Please use this identifier to cite or link to this item: https://ahro.austin.org.au/austinjspui/handle/1/22972
Title: Intraoperative TOE guided management of newly diagnosed severe tricuspid regurgitation and pulmonary hypertension during orthotopic liver transplantation: a case report demonstrating the importance of reversibility as a favorable prognostic factor.
Austin Authors: Pearce, Brett ;Hu, Raymond T C ;Desmond, Fiona ;Banyasz, D;Jones, Robert M ;Tan, Chong O 
Affiliation: Victorian Liver Transplant Unit, Austin Health, Heidelberg, Victoria, Australia
Department of Anaesthesia and Pain Medicine, Austin Health, Heidelberg, Victoria, Australia
Anaesthesia, Perioperative and Pain Medicine Unit, Melbourne Medical School, The University of Melbourne, Parkville, Australia
Department of Surgery, Melbourne Medical School, The University of Melbourne, Melbourne, Victoria, Australia
Issue Date: 13-Jul-2019
metadata.dc.date: 2019-07-13
Publication information: BMC anesthesiology 2019; 19(1): 128
Abstract: Tricuspid regurgitation (TR) and pulmonary hypertension (PHT) are highly dynamic cardiovascular lesions that may progress rapidly, particularly in the orthotopic liver transplantation (OLT) waitlist population. Severe TR and PHT are associated with poor outcomes in these patients, however it is rare for the two to be newly diagnosed intraoperatively at the time of OLT. Without preoperative information on pulmonary vascular and right heart function, the potential for reversibility of severe TR and PHT is unclear, making the decision to proceed to transplant fraught with difficulty. We present a case of successful orthotopic liver transplantation (OLT) in a 48 year old female with severe (PHT) (mean pulmonary arterial pressure > 55 mmHg) and severe TR diagnosed post induction of anaesthesia. The degree of TR was associated with systemic venous pressures of > 100 mmHg resulting in massive haemorrhage during surgery and difficulty in distinguishing venous from arterial placement of vascular access devices. Intraoperative transoesophageal echocardiography (TOE) proved crucial in diagnosing functional TR due to tricuspid annular and right ventricular (RV) dilatation, and dynamically monitoring response to treatment. In response to positioning, judicious volatile anaesthesia administration, pulmonary vasodilator therapy and permissive hypovolemia during surgery we noted substantial improvement of the TR and pulmonary arterial pressures, confirming the reversibility of the TR and associated PHT. TR and PHT are co-dependent, dynamic, load sensitive right heart conditions that are interdependent with chronic liver disease, and may progress rapidly in patients waitlisted for OLT. Use of intraoperative TOE and pulmonary artery catheterisation on the day of surgery will detect previously undiagnosed severe TR and PHT, enable rapid assessment of the cause and the potential for reversibility. These dynamic monitors permit real-time assessment of the response to interventions or events affecting right ventricular (RV) preload and afterload, providing critical information for prognosis and management. Furthermore, we suggest that TR and PHT should be specifically sought when waitlisted OLT patients present with hepatic decompensation.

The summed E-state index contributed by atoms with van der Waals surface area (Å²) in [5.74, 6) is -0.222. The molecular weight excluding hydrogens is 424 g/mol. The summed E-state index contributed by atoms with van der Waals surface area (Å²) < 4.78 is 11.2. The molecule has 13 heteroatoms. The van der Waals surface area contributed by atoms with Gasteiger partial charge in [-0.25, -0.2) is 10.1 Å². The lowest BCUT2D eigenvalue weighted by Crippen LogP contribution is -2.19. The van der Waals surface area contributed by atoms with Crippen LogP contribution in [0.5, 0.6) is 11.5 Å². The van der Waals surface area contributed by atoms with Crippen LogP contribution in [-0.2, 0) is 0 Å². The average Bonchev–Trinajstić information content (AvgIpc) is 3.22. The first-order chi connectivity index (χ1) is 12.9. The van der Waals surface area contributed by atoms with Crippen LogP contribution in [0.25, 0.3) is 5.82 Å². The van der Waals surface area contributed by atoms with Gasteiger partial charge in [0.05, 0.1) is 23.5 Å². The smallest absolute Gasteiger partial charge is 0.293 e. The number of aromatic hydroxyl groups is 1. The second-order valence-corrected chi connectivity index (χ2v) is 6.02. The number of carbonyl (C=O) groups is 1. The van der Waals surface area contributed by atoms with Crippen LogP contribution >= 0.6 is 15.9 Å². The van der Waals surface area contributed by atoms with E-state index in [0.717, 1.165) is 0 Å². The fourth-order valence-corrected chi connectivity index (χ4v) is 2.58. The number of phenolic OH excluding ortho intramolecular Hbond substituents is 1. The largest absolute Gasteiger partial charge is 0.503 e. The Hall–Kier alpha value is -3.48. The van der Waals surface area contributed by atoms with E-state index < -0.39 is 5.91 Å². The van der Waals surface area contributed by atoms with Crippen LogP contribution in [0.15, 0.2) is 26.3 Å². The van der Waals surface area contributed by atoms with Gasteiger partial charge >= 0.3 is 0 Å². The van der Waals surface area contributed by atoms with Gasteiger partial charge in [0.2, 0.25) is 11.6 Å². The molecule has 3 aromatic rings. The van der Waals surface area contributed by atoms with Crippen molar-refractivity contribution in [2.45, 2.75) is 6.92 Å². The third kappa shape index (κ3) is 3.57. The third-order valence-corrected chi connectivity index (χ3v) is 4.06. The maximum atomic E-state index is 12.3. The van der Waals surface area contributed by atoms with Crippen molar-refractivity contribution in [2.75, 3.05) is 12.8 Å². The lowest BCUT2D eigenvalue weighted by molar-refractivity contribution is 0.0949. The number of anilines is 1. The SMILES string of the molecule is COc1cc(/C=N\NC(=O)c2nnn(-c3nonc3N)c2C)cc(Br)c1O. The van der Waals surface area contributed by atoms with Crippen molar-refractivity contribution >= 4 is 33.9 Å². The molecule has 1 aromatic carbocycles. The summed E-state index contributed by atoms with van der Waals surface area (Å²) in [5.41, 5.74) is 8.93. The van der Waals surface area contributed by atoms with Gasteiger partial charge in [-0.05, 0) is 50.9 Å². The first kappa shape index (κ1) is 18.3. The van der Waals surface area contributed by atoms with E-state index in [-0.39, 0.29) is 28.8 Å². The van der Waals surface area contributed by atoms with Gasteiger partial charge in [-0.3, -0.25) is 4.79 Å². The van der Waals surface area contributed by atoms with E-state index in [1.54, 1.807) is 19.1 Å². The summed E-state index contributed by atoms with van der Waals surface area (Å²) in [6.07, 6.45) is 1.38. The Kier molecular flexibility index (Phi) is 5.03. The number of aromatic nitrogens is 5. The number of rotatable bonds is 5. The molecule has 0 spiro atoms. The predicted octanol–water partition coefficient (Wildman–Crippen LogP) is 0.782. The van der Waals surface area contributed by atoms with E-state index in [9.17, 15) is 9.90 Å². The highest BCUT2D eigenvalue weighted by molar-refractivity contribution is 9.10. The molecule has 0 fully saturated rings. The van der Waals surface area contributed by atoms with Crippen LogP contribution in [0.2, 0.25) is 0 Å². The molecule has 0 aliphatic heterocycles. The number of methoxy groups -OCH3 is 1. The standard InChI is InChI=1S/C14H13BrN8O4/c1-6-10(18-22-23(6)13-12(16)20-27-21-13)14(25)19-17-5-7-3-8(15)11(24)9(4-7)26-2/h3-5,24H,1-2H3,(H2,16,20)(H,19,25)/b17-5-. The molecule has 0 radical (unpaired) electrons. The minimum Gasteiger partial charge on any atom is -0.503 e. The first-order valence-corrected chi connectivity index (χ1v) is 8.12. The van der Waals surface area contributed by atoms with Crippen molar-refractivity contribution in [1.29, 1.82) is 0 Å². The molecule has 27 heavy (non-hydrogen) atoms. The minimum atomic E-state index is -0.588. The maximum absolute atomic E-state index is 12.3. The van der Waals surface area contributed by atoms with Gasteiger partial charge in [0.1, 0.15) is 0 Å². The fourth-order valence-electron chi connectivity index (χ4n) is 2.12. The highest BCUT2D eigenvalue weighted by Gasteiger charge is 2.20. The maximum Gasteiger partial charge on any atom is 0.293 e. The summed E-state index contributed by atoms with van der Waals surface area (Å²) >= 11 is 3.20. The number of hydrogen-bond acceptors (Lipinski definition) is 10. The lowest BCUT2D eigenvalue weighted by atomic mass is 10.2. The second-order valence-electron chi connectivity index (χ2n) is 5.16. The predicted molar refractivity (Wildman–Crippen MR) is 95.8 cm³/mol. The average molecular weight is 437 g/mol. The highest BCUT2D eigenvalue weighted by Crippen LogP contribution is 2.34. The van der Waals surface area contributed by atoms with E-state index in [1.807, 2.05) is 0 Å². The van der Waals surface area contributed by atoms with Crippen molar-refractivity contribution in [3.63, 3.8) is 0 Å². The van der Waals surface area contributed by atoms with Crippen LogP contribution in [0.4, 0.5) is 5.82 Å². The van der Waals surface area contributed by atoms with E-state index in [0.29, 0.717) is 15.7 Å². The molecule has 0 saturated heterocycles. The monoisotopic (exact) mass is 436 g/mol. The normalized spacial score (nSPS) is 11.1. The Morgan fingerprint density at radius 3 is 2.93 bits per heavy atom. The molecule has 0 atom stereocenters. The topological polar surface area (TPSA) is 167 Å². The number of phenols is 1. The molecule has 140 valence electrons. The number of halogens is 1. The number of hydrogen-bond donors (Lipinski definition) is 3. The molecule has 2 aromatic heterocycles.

URI: http://ahro.austin.org.au/austinjspui/handle/1/22972
DOI: 10.1186/s12871-019-0795-6
ORCID: 0000-0001-7703-3845
PubMed URL: 31301738
Type: Journal Article
Multimedia
Subjects: Central venous hypertension
Liver transplantation
Pulmonary artery catheter
Pulmonary hypertension
Trans-oesophageal echocardiography, case report
Tricuspid regurgitation
Appears in Collections:Journal articles

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